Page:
AICPA Leads Global XBRL Initiative
AICPA Leads Global XBRL Initiative to Facilitate the Exchange of Financial Statements Across All Technologies, Including the Internet
United Effort Brings Global Financial, Accounting and Software Communities Together to Create First XML-Based Specification Developed for Financial Statements
NEW YORK. April 6, 2000.
The American Institute of Certified Public Accountants (AICPA) announced today that as one of several sponsors of the international XBRL Project Committee, it is helping to develop and launch XBRL (eXtensible Business Reporting Language). XBRL for Financial Statements, formerly code named XFRML, is a free, new XML-based specification that uses accepted financial reporting standards and practices to exchange financial statements across all software and technologies, including the Internet.
The AICPA has been working with several companies for more than a year to develop the XBRL framework. The Institute spearheaded this initiative because as the U.S. standards-setting body for the accounting profession (along with the Financial Accounting Standards Board), it has the infrastructure, knowledge, training and credibility necessary to secure adoption of XBRL by participants in the financial information supply chain. The AICPA also represents some of the primary users and preparers of financial statements for both public and private companies.
Members of the XBRL Project Committee represent the global financial, accounting and software and communities from around the world. XBRL for Financial Statements, developed by the Committee as the first product in a future family of XBRL-based products, is currently under review for comments by any interested party with the financial information supply chain and is anticipated to reach the market in July 2000. XBRL streamlines the financial information supply chain that includes public and private companies, the accounting profession, data aggregators, the investment community and all other users of financial statements.
"As an important participant in the financial information supply chain, the accounting profession supports the global adoption of XBRL because it greatly benefits all users of financial information," said Robert Elliot, Chairman of the AICPA " XBRL solves two significant problems for users and preparers of financial statements by providing efficient preparation and reliable extraction of financial data across all technology formats, including the Internet. Costs to implement XBRL will be minimal for CPA firms and their clients since it will be built into software technology and operating procedures, allowing increased flexibility to prepare and extract statements according to the accounting principles of different geographies and jurisdictions."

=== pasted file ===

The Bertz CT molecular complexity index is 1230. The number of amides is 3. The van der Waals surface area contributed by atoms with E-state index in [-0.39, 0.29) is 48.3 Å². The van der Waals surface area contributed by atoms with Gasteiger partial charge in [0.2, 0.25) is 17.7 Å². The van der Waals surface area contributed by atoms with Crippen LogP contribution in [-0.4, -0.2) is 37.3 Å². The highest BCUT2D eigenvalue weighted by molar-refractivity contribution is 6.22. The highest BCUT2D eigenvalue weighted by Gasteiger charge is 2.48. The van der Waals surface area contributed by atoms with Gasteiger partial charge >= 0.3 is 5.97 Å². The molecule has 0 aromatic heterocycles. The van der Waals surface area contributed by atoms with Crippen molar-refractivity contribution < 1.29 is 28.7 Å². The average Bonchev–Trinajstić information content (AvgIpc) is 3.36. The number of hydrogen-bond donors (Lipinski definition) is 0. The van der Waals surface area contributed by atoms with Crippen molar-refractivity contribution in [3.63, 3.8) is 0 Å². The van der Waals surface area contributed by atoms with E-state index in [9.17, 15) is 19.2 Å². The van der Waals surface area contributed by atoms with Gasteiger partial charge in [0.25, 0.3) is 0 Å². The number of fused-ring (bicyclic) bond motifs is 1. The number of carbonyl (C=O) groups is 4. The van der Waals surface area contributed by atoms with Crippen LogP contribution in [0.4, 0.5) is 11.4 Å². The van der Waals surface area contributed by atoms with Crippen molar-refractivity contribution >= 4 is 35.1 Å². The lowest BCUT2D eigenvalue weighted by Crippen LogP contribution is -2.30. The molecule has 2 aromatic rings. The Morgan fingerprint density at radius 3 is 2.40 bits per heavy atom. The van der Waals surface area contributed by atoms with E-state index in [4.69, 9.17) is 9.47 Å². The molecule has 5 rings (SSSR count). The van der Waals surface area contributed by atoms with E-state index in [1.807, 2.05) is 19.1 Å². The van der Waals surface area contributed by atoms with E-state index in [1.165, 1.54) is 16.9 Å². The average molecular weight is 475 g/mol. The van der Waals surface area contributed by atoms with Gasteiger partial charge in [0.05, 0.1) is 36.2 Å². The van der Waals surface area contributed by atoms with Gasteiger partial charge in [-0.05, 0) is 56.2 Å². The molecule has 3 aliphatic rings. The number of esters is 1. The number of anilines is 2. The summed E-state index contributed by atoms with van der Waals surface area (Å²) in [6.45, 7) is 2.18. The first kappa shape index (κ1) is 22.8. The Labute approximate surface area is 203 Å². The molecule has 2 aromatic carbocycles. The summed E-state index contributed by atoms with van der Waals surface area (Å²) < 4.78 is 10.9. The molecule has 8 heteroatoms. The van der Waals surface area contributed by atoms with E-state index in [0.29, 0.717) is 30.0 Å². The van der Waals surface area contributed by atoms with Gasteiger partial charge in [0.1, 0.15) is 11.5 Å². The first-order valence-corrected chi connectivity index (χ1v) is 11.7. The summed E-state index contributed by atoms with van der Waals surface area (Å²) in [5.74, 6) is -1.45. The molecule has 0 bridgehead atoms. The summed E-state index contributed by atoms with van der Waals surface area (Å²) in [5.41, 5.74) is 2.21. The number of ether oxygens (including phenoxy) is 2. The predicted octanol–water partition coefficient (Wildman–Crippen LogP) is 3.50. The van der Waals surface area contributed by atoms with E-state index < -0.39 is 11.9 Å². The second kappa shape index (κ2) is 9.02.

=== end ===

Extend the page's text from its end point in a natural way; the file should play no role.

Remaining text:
XBRL offers several key benefits: technology independence, full interoperability, efficient preparation of financial statements and reliable extraction of financial information. Information is entered only once, allowing that same information to be rendered in any form, such as a printed financial statement, an HTML document for the company's Web site, an EDGAR filing document with the SEC, a raw XML file or other specialized reporting formats such as credit reports or loan documents.
More than 80% of major US public companies provide some type of financial disclosure on the Internet. Investors and users of the Internet need accurate and reliable financial information that can be delivered promptly to help them make informed financial decisions. XBRL meets these needs and is particularly important in delivering financial information via the Internet, including at a company's Web site. XBRL leverages efficiencies of Internet as today's primary source of financial information by making Web browser searches more accurate and relevant for all users of financial information.
"XBRL helps companies, analysts, investors and other audiences to make better informed financial and management decisions and to leverage the capabilities of the Internet to facilitate the exchange of financial information," said Barry Melancon, President and CEO of the American Institute of Certified Public Accountants. "XBRL provides an efficient and reliable means of information exchange without changing existing accounting standards. And, because it is based upon standardized, underlying data tags, XBRL does not require a company to disclose any additional information beyond that which it normally discloses in its current financial statements."
The AICPA joins over 30 other companies and organizations on the XBRL Project Committee. Participants include: Arthur Andersen LLP; Best Software; CaseWare International; Canadian Institute of Chartered Accountants; Cohen Computer Consulting; Crowe, Chizek and Company, LLP; Deloitte & Touche, LLP; e-content, a division of Interleaf, Inc.; EDGAR Online, Inc.; epartners; Epicor Software Corporation; Ernst & Young, LLP; FRx Software Corporation; Grant Thornton LLP; Great Plains; Hyperion; International Accounting Standards Committee; IBM; Institute of Chartered Accountants in Australia; Institute of Chartered Accountants in England and Wales; Institute of Management Accountants; KPMG, LLP; Lawson Software; Microsoft Corporation; Morgan Stanley Dean Witter; Navision Software; Oracle Corporation; PPA GmbH; PricewaterhouseCoopers, LLP; Reuters Group LP; Sage Software; SAP AG; Standard & Poor's; and The Woodburn Group.
The American Institute of Certified Public Accountants (http://www.aicpa.org) is the ISO 9001 certified national professional organization of CPAs in the United States with more than 330,000 members in public practice, business and industry, government, and education.